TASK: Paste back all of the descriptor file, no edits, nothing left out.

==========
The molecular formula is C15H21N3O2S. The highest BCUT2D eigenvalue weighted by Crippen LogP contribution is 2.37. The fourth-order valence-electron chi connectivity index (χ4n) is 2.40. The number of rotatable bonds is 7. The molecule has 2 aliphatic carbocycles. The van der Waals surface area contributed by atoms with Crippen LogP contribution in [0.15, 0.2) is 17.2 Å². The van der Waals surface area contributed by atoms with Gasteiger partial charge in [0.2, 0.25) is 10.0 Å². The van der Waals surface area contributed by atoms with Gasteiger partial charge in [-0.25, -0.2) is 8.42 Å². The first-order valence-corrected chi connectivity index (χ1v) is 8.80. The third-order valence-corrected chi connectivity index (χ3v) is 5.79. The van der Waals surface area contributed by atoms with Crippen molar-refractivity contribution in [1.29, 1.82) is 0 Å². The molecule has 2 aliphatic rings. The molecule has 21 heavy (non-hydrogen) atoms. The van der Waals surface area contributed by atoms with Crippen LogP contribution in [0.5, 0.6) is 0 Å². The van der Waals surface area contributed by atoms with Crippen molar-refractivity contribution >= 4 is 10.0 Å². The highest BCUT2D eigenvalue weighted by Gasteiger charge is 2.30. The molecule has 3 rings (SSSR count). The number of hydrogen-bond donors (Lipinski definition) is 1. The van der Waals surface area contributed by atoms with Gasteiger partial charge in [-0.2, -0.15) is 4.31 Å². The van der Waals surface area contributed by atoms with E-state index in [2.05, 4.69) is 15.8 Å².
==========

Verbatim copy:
The molecular formula is C15H21N3O2S. The highest BCUT2D eigenvalue weighted by Crippen LogP contribution is 2.37. The fourth-order valence-electron chi connectivity index (χ4n) is 2.40. The number of rotatable bonds is 7. The molecule has 2 aliphatic carbocycles. The van der Waals surface area contributed by atoms with Crippen LogP contribution in [0.15, 0.2) is 17.2 Å². The van der Waals surface area contributed by atoms with Gasteiger partial charge in [0.2, 0.25) is 10.0 Å². The van der Waals surface area contributed by atoms with Gasteiger partial charge in [-0.25, -0.2) is 8.42 Å². The first-order valence-corrected chi connectivity index (χ1v) is 8.80. The third-order valence-corrected chi connectivity index (χ3v) is 5.79. The van der Waals surface area contributed by atoms with Crippen molar-refractivity contribution in [1.29, 1.82) is 0 Å². The molecule has 2 aliphatic rings. The molecule has 21 heavy (non-hydrogen) atoms. The van der Waals surface area contributed by atoms with Crippen LogP contribution in [0.5, 0.6) is 0 Å². The van der Waals surface area contributed by atoms with Crippen molar-refractivity contribution >= 4 is 10.0 Å². The highest BCUT2D eigenvalue weighted by Gasteiger charge is 2.30. The molecule has 3 rings (SSSR count). The number of hydrogen-bond donors (Lipinski definition) is 1. The van der Waals surface area contributed by atoms with Gasteiger partial charge in [-0.2, -0.15) is 4.31 Å². The van der Waals surface area contributed by atoms with E-state index in [2.05, 4.69) is 15.8 Å².